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To nab high-rise litterbug, police took 10 days but NEA needs 10 weeks or more. Here's why

SINGAPORE — It takes 10 weeks to six months for the authorities to investigate and prosecute a person for high-rise littering, Dr Amy Khor said on Tuesday (Sept 3).

To nab high-rise litterbug, police took 10 days but NEA needs 10 weeks or more. Here's why

Some of the litter found near Block 841 on Yishun Street 81. Last year, the National Environment Agency received about 26,000 complaints of littering and carried out enforcement against 39,000 cases involving litterbugs.

SINGAPORE — It takes 10 weeks to six months for the authorities to investigate and prosecute a person for high-rise littering, Dr Amy Khor said on Tuesday (Sept 3). 

The Senior Minister of State for the Environment and Water Resources explained that during this time, officers from the National Environment Agency (NEA) will need to interview witnesses and suspects, and conduct stakeouts and patrols to identify the offender and ascertain culpability.

She was giving a glimpse of the work that investigators have to do to address the issue of enforcement — among other things raised in Parliament with regards to a fatal killer-litter incident last month in Outram.

The victim, a 73-year-old delivery driver, was killed after he was struck in the head by a wine bottle thrown from a condominium unit at Spottiswoode Park Road. An Australian man, 47, has been charged.

Noting that the police took 10 days to catch the suspect, Mr Liang Eng Hwa, Member of Parliament (MP) for Holland-Bukit Timah Group Representation Constituency (GRC), questioned if NEA could take a page out of the police’s swiftness.

Mr Liang, who is also a member of the Government Parliamentary Committee on Environment and Water Resources, said: “The police took swift action and made an arrest in all of 10 days, likely with the help of the forensic capabilities which the agencies have.

“Could (NEA) have that kind of resources and hence the efficacy and urgency to deal with this kind of situation, some of which are near-misses and fatal near-misses?”

Other MPs — Nee Soon GRC MPs Lee Bee Wah and Louis Ng — urged the Ministry of the Environment and Water Resources to consider relooking its enforcement processes to either catch offenders faster or deter would-be litterbugs.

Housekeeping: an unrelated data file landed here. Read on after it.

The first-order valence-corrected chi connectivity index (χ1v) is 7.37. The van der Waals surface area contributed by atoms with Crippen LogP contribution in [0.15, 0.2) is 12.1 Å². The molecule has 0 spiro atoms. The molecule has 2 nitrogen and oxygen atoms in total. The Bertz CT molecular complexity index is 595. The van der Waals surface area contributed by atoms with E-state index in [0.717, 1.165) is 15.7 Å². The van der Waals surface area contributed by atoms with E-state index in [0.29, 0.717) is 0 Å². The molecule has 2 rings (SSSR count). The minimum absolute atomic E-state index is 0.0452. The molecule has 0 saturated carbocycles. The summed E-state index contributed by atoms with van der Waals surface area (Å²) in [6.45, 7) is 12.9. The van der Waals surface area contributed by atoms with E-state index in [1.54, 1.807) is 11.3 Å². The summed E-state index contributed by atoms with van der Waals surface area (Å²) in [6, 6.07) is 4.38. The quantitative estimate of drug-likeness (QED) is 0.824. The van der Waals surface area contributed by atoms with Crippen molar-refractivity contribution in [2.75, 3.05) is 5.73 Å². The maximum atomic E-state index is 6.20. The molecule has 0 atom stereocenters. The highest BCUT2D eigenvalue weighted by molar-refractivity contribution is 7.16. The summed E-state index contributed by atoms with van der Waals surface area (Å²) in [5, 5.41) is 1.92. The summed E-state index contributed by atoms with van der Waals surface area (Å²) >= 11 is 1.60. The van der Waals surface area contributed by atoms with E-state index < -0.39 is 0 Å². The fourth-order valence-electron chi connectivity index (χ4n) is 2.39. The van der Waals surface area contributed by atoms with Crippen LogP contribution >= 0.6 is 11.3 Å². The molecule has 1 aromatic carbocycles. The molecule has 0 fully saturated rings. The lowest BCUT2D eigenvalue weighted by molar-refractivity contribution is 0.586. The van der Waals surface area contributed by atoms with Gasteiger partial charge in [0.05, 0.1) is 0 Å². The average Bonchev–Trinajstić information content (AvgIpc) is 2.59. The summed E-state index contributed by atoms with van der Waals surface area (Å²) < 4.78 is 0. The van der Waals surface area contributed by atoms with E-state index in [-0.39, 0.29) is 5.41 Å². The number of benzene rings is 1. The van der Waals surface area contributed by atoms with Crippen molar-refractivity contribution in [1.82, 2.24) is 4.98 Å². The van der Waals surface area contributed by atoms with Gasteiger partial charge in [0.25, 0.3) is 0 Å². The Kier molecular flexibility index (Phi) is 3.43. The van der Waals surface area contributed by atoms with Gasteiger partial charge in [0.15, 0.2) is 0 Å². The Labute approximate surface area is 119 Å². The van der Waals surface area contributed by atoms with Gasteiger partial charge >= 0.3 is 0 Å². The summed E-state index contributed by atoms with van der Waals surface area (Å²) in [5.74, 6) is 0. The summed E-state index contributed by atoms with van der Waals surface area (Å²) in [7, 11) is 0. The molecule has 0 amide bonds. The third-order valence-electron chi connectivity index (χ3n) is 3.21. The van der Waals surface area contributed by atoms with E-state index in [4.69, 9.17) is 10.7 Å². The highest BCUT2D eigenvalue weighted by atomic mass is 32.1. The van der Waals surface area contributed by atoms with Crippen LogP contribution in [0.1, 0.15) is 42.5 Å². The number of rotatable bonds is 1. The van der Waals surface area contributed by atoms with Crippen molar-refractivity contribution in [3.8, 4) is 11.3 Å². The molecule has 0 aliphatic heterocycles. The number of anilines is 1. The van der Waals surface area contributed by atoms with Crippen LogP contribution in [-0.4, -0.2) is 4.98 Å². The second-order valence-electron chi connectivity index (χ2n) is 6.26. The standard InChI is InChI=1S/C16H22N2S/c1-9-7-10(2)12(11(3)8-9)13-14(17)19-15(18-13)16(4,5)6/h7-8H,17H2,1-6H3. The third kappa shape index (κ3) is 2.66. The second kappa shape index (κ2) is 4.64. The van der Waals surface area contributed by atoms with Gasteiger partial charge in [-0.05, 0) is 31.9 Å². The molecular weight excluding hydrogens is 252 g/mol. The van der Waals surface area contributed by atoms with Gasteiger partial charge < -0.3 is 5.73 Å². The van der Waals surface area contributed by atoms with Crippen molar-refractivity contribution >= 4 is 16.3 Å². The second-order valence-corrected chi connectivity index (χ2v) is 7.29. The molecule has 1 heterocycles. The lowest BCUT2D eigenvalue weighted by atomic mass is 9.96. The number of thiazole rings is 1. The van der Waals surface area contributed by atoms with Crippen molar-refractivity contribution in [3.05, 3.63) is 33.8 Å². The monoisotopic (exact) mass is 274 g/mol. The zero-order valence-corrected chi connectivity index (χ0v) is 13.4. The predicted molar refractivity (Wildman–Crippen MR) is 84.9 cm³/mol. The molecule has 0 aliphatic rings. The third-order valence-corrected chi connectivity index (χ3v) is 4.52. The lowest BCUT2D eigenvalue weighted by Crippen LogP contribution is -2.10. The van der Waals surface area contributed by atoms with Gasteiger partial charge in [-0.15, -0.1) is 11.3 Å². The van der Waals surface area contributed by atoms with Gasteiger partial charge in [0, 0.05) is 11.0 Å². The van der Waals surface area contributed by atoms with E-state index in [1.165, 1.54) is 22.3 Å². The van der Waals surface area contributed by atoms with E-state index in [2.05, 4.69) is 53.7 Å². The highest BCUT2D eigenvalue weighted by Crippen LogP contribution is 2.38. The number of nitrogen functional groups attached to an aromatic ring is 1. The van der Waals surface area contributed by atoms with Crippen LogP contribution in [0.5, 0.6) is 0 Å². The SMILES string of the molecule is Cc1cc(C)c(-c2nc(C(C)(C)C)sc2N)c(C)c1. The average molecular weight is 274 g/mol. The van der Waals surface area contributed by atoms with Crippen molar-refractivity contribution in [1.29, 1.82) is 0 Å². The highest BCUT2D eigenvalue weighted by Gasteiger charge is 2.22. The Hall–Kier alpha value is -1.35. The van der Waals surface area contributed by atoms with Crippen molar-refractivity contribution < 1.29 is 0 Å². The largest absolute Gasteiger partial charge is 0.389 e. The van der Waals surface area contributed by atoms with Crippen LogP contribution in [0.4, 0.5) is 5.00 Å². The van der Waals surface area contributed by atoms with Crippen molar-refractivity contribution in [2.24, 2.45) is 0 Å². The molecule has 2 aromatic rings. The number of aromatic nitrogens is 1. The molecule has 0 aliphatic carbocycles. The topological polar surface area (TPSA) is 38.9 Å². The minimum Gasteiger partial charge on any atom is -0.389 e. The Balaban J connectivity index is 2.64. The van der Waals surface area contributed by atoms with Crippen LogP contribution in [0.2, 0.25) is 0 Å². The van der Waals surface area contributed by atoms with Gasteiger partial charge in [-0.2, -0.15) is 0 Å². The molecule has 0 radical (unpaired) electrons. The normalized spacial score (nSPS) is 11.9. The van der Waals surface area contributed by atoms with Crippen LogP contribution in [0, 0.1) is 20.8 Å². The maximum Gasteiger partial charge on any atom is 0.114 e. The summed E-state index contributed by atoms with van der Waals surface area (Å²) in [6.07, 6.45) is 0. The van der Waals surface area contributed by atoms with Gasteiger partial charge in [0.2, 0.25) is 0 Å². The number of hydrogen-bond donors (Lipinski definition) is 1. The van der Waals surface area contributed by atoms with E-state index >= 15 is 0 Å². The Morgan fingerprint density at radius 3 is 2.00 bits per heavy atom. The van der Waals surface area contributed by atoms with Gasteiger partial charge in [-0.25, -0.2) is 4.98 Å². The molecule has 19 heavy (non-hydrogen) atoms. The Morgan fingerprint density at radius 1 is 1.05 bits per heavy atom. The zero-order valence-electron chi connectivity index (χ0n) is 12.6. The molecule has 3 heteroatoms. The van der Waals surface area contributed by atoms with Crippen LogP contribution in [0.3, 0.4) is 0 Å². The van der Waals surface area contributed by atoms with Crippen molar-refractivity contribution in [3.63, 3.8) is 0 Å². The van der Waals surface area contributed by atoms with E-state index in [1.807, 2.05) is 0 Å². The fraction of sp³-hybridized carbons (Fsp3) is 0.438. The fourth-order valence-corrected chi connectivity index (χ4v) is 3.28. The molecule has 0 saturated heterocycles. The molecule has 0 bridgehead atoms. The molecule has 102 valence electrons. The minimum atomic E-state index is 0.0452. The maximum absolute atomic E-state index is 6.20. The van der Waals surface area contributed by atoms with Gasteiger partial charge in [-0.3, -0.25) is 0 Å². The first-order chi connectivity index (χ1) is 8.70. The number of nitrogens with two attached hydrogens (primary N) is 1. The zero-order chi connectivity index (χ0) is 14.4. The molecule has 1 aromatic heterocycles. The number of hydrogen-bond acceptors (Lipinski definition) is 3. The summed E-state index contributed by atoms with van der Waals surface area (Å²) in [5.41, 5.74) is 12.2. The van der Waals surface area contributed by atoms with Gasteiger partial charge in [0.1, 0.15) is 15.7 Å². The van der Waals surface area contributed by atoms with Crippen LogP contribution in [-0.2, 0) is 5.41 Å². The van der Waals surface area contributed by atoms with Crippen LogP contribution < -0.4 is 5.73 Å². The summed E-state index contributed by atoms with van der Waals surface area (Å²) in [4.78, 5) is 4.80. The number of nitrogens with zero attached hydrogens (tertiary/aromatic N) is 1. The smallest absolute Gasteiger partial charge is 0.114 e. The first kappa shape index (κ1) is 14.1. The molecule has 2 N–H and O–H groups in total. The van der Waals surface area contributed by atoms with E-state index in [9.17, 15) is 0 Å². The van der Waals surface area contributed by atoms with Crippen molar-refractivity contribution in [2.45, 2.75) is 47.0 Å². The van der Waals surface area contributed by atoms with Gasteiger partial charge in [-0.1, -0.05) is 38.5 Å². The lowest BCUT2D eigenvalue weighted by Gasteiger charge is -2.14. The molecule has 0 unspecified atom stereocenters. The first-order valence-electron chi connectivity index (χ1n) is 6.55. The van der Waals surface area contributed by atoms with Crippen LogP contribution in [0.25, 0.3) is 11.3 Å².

INVESTIGATION TAKES TIME

In response, Dr Khor said that the 10-week window which NEA needs arises from the agency’s enforcement process to ensure that its investigations are “thorough and accurate”. This includes a four- to six-week period in verifying feedback and gathering evidence, as well as a two-week notice period for suspected litterbugs and flat owners to be interviewed.

She said that NEA prioritises the cases based on severity, the type of litter, as well as the evidence available. “With such a large volume of cases, and the fact that resources are not unlimited, we will have to prioritise,” Dr Khor said

Last year, the agency received about 26,000 complaints of littering and carried out enforcement against 39,000 cases involving litterbugs, she said.

On high-rise littering in particular, NEA handled 7,700 cases between 2016 and 2018, processing between 2,300 and 2,800 each year.

Since 2012, it had made use of surveillance cameras with video analytics to catch offenders red-handed, Dr Khor said, adding that the cameras had contributed significantly to improving NEA’s enforcement effort.

“Between August 2012 and December 2018, more than 2,200 offenders were caught for high-rise littering, of whom 52 were repeat offenders.”

Penalties for littering are strict. First-time litterbugs could be fined $2,000 for each offence, while recalcitrant individuals offending for the third time or more could be fined S$10,000 fine and be served a Corrective Work Order, where they have to clean public areas. Around 2,600 of such orders were handed out last year.

PUBLIC MAY HELP BY GIVING EVIDENCE 

As the speed of enforcement depends on the evidence, Dr Khor appealed to the public to come forward when they encounter cases of high-rise littering, to report and submit photo and video evidence through the myENV mobile application or call NEA’s hotline.

The feedback provider should also be willing to testify in court as a witness if need be, she added.

Related topics

NEA litter environment enforcement police

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